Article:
6 Smart Ways To Increase Your Retention Power

Updated on 10 Sep, 2014 at 1:19 pm


What is the most common whine you hear from students (or husbands)? We knew everything so well until the crucial hour, but then we forgot everything. Why is it so difficult to retain what we learn? Is there a way to increase our retention power? The answer to those questions was given to us by an eminent psychologist – Ebbinghaus. His forgetting curve tell us that we forget more than 40% of things we learn in the first 20 minutes, after which the pace of forgetting slows down significantly. With proper tactics there are ways to increase your retention power and make considerable difference to your life. Here I present you 6 such ways through which you can increase your retention power.

6. Rehearsals and repetitions

It is quite popular trend among the students to keep the learning, especially of the subjects they detest, to the last moment and then try to read through the chapters and write exams. Unfortunately, no matter how smart a student is, preparing for a test by reading through the chapters once will give the student a retention rate of 20%. Rehearsals and repetitions are very crucial in increasing retention power. When it comes to retention nothing beats the classic repetition method. You can make repetitions interesting by writing it down, creating charts, singing or chanting what you are learning or reviewing the information in your own way. Rehearsals and repetitions

5. Attention

Samuel Johnson says, “The true art of memory is the art of attention”. There is no retention without attention. Most of the husbands forget what their wives were saying because they were not paying attention to what was being said. Paying attention and being present consciously is crucial for retention power. You can improve your attention by making use of all different senses to observe what you are learning. Use your imagination to visualize what you are reading and also try to say it out loud so that you can hear it. Be involved with what you are doing; that way you can retain what you learn for a longer period of time. Attention

4. PQRST Method

PQRST is nothing but taking rehearsals a step ahead by previewing, questioning, reading, stating and testing what you learn. PQRST methods give you better retrieval chances of what you learn as they provide you with multiple cues for recollection of information. This method works best for students who are preparing for an exam. PQRST Method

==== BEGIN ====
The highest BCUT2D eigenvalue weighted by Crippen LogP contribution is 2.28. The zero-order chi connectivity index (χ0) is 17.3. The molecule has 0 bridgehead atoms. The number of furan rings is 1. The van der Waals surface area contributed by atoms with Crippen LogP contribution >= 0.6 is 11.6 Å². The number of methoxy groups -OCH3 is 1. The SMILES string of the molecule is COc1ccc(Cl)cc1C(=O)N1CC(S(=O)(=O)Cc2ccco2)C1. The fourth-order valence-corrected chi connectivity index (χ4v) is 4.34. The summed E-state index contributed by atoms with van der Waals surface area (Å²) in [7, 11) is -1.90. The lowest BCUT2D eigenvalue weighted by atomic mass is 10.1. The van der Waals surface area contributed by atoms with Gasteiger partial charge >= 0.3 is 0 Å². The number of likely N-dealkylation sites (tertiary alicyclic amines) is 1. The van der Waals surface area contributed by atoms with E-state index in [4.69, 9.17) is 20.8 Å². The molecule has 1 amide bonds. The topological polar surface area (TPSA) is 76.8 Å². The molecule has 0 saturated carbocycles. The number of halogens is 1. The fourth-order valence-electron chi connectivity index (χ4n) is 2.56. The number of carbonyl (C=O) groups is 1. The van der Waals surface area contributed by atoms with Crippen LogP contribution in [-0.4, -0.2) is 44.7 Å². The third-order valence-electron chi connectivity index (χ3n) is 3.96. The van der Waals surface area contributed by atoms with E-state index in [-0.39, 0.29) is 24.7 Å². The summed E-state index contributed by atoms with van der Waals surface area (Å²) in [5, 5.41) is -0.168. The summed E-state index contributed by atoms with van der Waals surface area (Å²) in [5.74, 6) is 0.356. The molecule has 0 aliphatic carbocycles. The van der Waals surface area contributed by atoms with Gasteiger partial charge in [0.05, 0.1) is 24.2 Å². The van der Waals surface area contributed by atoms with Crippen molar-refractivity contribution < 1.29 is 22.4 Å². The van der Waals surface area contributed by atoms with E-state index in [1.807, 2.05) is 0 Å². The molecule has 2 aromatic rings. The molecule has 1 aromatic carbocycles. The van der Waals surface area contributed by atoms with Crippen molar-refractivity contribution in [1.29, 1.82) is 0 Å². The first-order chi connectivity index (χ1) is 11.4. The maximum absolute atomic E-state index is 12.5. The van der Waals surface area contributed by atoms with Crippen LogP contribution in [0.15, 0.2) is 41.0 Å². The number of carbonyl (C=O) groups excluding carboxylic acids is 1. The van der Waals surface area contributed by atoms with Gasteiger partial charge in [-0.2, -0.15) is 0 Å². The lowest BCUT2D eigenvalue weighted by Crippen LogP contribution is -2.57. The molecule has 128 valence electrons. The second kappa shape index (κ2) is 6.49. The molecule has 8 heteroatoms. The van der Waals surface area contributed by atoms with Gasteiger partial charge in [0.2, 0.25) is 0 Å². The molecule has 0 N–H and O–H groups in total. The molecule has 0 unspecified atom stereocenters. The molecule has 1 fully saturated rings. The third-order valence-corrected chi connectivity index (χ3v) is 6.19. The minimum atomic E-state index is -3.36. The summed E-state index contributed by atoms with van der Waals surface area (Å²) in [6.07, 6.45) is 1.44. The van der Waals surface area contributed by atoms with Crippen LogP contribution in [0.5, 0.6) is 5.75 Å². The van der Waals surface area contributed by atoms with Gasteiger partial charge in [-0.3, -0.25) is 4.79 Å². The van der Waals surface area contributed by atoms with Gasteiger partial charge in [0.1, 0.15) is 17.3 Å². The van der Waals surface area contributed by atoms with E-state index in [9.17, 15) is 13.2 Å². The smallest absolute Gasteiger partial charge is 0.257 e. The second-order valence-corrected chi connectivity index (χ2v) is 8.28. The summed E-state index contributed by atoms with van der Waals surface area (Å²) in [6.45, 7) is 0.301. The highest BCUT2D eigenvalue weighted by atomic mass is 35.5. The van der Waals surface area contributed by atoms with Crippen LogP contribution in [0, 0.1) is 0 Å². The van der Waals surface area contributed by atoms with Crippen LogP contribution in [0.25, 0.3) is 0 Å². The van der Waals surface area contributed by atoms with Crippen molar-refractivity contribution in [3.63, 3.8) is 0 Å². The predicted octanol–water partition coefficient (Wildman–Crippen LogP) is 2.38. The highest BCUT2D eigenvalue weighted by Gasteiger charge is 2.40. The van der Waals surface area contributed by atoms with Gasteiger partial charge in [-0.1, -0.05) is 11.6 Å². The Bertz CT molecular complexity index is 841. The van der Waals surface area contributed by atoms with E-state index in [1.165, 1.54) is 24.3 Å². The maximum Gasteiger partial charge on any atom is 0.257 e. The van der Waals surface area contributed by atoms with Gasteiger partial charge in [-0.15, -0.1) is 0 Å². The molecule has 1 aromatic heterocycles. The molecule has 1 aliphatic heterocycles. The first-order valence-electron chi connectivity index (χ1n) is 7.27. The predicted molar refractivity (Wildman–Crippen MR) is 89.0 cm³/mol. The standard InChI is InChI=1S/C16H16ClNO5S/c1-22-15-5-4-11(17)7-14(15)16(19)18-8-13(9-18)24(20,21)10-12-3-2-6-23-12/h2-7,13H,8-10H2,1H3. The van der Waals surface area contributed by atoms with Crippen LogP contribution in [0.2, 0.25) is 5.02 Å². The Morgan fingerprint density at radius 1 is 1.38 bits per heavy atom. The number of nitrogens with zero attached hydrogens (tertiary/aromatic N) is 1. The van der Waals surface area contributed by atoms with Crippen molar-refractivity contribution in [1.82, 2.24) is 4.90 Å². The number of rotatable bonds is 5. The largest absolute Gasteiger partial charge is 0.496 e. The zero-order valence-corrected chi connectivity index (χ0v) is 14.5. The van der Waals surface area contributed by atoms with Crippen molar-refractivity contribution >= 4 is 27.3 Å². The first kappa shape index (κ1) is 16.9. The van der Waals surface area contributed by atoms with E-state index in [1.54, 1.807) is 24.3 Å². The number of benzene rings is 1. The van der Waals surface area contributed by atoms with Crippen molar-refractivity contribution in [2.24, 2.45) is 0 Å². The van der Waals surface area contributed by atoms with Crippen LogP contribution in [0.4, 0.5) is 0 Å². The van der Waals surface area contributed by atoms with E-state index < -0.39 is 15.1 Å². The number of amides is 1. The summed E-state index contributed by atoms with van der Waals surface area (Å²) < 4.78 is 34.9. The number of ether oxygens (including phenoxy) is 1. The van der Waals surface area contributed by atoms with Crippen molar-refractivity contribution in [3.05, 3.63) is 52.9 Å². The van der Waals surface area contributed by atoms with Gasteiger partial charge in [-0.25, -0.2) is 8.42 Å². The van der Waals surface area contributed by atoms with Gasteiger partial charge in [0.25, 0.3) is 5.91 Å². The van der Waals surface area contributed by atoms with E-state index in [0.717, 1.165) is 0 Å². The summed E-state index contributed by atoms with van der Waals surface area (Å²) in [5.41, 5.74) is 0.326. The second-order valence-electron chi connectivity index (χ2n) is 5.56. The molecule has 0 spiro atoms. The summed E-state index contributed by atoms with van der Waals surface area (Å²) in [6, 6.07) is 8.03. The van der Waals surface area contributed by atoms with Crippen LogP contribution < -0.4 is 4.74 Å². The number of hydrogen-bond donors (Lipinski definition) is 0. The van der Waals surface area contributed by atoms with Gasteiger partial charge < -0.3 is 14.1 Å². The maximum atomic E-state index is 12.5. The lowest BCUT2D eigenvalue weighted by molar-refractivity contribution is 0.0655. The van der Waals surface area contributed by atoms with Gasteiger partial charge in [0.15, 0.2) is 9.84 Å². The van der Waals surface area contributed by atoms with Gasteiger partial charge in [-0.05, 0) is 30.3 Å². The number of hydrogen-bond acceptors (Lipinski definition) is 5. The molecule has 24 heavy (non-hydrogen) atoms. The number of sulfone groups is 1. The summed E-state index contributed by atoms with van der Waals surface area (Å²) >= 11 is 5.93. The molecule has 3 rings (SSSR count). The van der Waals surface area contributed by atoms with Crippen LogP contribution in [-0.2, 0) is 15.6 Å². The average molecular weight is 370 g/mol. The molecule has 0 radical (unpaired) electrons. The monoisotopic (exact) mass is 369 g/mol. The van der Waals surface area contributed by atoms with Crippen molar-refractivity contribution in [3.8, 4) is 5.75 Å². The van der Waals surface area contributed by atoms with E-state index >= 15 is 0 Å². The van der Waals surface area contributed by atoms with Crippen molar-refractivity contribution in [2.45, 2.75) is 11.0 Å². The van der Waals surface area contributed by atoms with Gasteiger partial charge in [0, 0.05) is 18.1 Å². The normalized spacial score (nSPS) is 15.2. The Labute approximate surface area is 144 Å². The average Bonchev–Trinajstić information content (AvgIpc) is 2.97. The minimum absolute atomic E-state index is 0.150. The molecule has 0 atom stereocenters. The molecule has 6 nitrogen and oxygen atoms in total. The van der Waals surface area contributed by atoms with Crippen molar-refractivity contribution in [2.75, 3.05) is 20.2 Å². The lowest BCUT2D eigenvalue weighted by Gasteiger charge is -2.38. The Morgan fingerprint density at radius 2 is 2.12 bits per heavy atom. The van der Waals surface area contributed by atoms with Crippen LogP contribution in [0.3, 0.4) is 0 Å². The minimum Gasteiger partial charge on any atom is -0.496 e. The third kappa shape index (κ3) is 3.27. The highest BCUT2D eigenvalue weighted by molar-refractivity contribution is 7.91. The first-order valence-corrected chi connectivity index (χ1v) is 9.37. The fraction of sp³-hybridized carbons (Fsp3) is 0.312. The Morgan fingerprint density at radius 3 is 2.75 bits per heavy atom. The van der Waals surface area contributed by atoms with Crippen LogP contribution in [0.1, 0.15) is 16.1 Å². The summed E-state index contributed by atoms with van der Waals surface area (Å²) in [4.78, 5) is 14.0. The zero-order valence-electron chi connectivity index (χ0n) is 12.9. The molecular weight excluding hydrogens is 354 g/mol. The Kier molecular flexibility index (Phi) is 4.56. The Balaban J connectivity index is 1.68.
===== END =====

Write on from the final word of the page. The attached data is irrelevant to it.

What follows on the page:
3. Do it the Write way

Taking down notes and writing what you intend to learn is one of the best strategies to increase your retention power. You don’t have to do it perfect, just use the language and words you understand to take down some notes. Use diagrams, charts, analogies and images to make your write up more appealing visually. Writing increases your retention power by nearly 30%, and there will be additional increase if you re-read and summarize the notes. Do it the Write way

2. The LOCI technique

Loci are ways of enhancing retention power which has been in practice since the times of ancient Greeks. It is also known as memory palace, journey method and Roman Room since it mentally associates the items to be remembered with specific and familiar physical locations.  Dominic O’Brien who holds record with his eight times World Memory Championship is known to use this technique. This leaves little doubt about the effectiveness of this technique in increasing your retention power. The LOCI technique

1. Spaced Learning


Spaced learning is a simple technique that makes a huge difference to your retention power. When you try to remember too many things one after another, there is a lot of chance that you will forget everything. It is also difficult to concentrate and pay proper attention to a subject or information continuously. What you learn quickly will be forgotten quickly as well. Imagine eating your whole pizza at one gulp. Impossible, isn’t it? It is same with learning and retention as well. Divide the information into smaller chunks and store them in your memory for easier access later. Spaced Learning

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